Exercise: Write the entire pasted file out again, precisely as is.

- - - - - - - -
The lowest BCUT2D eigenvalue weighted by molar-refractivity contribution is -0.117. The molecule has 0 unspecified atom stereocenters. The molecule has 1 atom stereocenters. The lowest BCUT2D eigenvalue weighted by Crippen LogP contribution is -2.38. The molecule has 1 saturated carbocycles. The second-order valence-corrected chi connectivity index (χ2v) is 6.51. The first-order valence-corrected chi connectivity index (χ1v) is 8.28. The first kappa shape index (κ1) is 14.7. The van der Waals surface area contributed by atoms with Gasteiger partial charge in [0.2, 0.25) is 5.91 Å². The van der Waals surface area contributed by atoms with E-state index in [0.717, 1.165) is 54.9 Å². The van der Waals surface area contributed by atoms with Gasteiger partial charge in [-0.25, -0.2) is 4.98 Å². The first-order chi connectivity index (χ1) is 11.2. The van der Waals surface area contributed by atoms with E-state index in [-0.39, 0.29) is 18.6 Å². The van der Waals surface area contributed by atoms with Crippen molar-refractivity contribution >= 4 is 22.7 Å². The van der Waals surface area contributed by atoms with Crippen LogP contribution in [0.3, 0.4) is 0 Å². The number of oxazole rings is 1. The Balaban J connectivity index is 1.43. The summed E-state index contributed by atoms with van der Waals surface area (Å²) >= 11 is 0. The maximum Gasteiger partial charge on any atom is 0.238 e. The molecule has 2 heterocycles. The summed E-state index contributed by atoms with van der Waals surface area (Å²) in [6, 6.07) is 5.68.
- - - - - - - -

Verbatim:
The lowest BCUT2D eigenvalue weighted by molar-refractivity contribution is -0.117. The molecule has 0 unspecified atom stereocenters. The molecule has 1 atom stereocenters. The lowest BCUT2D eigenvalue weighted by Crippen LogP contribution is -2.38. The molecule has 1 saturated carbocycles. The second-order valence-corrected chi connectivity index (χ2v) is 6.51. The first-order valence-corrected chi connectivity index (χ1v) is 8.28. The first kappa shape index (κ1) is 14.7. The van der Waals surface area contributed by atoms with Gasteiger partial charge in [0.2, 0.25) is 5.91 Å². The van der Waals surface area contributed by atoms with E-state index in [0.717, 1.165) is 54.9 Å². The van der Waals surface area contributed by atoms with Gasteiger partial charge in [-0.25, -0.2) is 4.98 Å². The first-order chi connectivity index (χ1) is 11.2. The van der Waals surface area contributed by atoms with E-state index in [-0.39, 0.29) is 18.6 Å². The van der Waals surface area contributed by atoms with Crippen molar-refractivity contribution >= 4 is 22.7 Å². The van der Waals surface area contributed by atoms with Crippen LogP contribution in [0.3, 0.4) is 0 Å². The number of oxazole rings is 1. The Balaban J connectivity index is 1.43. The summed E-state index contributed by atoms with van der Waals surface area (Å²) >= 11 is 0. The maximum Gasteiger partial charge on any atom is 0.238 e. The molecule has 2 heterocycles. The summed E-state index contributed by atoms with van der Waals surface area (Å²) in [6, 6.07) is 5.68.